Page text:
Never let it be said you didn’t do the least that could be done

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There was a small element of surprise when a recent lunch and learn regarding four Early Education Tutoring (part of the OPPORTUNITY Task Force) reading programs moved as smoothly and enlightened so well. Twenty-six potential volunteers attended (only one other guy), but the feeling of helpfulness and purpose regarding a necessary grass roots effort permeated the room.

The surprise at finding the right type situation– on my fourth attempt at volunteering to help with reading programs– was gratifying and easy to schedule. The Freedom School at St. Gabriel has linked with Oakhurst STEAM Academy for six years now, with the goal of reducing the summer learning loss for about 50 kids. There are two three-week sessions, with an opening for a Harambee Reader to kick things off in the morning June 18-July 6. Its only 10 minutes of the half-hour jazzing up, but when Laura Hull said, “Boy, do we need some male readers!” a magic button was pressed.

The focus of these programs is significant. If you haven’t heard about the Chetty Study, it’s a Harvard/UC Berkeley project that found Charlotte ranked last (4.4%, San Jose was tops at 12.9%) of 50 major cities in economic mobility, essentially how many children rise from the bottom of one economic quadrille to top of it as an adult.

Early care and education is one of three primary factors that correlated with economic mobility, and one specific and very relevant fact is that students not reading to grade level by fourth grade are almost destined to fall further behind as reading-writing needs/material become more difficult.  The Task Force goal to have 80% of Char-Meck students reading at that level is lofty—its currently only 39%, with Afro-American (22%) and Hispanic boys (18%) lagging significantly.

As a writer, its somewhat simplistic to state that reading made a major difference along the way for me. While a well-regarded high school journalism program and college sharpened the tools,  knowing words (comprehension) and structure was the start. I had a ninth grade reading level in second grade, but I doubt that walking two blocks to a book mobile– my childhood included one available in a bank parking lot every Friday for years– is an option kids have in 2018.

Early care and education is one of three primary factors that correlated with economic mobility. One specific, very relevant fact is that students not reading to grade level by fourth grade are almost destined to fall further behind as reading-writing needs/material become more difficult.

As a Wyzant tutor, I’ve focused on reading-writing-public speaking, and being able to see real progress with an 8th grader’s comprehension after a simple suggestion about pausing for punctuation during a second session was meaningful to both of us.  While she’d blazed through several paragraphs in a book, her comprehension of individual ideas was obviously jumbled, so making that kind of a difference counts.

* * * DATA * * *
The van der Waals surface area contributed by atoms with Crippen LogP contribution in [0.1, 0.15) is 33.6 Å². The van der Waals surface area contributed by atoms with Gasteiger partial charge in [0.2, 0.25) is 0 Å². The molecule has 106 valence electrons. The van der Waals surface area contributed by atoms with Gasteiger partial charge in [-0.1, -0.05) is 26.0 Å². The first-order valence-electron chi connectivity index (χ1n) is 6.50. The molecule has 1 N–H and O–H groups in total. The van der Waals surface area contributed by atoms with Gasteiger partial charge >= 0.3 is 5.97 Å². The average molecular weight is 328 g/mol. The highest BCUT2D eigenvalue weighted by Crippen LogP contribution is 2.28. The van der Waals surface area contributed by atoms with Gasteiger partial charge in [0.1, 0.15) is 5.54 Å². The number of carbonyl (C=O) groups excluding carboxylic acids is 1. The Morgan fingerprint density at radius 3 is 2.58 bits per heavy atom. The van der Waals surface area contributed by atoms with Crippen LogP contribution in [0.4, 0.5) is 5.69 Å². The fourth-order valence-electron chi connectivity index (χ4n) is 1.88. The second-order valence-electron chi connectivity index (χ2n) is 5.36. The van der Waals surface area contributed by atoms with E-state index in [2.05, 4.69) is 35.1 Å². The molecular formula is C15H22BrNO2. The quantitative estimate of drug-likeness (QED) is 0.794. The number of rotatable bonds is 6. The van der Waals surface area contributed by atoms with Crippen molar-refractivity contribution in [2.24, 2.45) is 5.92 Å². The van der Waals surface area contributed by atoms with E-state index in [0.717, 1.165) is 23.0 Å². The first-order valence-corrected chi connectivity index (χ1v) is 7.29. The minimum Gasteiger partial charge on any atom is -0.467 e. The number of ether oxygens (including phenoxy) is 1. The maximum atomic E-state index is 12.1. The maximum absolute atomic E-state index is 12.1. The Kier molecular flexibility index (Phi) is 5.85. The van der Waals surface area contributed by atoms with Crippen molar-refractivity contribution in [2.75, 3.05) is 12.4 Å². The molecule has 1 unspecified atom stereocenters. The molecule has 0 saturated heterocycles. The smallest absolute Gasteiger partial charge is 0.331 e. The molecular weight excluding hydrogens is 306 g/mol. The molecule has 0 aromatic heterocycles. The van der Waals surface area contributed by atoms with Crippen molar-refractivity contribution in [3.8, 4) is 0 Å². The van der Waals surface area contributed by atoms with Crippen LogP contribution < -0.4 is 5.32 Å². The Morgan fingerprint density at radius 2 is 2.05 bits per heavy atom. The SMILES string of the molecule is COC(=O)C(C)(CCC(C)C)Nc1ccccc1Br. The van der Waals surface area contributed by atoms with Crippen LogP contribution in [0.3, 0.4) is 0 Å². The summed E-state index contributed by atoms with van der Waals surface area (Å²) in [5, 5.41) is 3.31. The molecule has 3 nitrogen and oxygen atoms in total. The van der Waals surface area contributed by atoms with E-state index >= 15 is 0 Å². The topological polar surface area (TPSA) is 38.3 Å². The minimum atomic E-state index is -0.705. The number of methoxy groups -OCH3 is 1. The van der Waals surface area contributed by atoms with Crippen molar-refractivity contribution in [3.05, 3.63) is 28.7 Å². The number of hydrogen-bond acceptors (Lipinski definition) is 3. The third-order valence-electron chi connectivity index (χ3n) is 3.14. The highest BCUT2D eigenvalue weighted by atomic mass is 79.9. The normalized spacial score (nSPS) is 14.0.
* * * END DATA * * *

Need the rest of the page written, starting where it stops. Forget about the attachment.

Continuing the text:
As Director-writer for SCHOBY (South Carolina Hugh O’Brian Youth) leadership program, even ten minutes of coaching before the groups of high-caliber rising juniors began doing group essays had the effect of focusing them, which improved the quality of product that was edited into a read-along, Aesops Fables-type children’s book.

It was pointed out during the lunch presentations that the non-academic period of year is where support lags and students in high-poverty schools fall back. Because those SCHOBY kids are the 90-95 percentile achievers, the point of extra help becomes even more valid—  many students need a much greater push compared to what those Ambassadors required.

Four programs worth learning about

Augustine Literacy Project – (Fall 2018) Structured, explicit lesson plan format, tutor twice a week during school time for 1 ½ years (60 hours of tutoring), is quite a commitment. Two weeks of training ($250 cost for materials is generally handled by scholarship). Free, long-term, one-on-one instruction is their goal, because 74% of poor third grade readers are still poor readers in ninth grade.

Heart Math Tutoring – Executive Director Emily Elliot stressed that “Growth in concepts counts. The nature of math as yes/no answers means that enthusiasm and academic confidence increases when the student gets the 1-1 help that makes the difference in understanding.”  Their success—98% of students have met program growth goals—is admirable. (Fall 2018)

The Padres y Padrinos (Parents and Godparents or ’PYP’) program is a LAWA (Latin Americans Working for Achievement) project that has addressed the academic and social development of ESL students in East and South Charlotte elementary schools since 1992. They need volunteer commitment to 14 or 28 weeks of one hour per week for reading and basic math skills.

Ten minutes a day for ONE day as the Harambee Reader? I put myself in, and if I won’t immediately promise to get money for supplies, or extra people to listen to kids read for an hour on the July 18th Great Day of DEAR (Drop Everything and Read), I also refuse to be someone with good intentions who fails to do the least that can be done.

To participate in or learn more about any of the programs, please contact Annette Dreyer at annette.dreyer@yahoo.com.

3 thoughts on “Never let it be said you didn’t do the least that could be done

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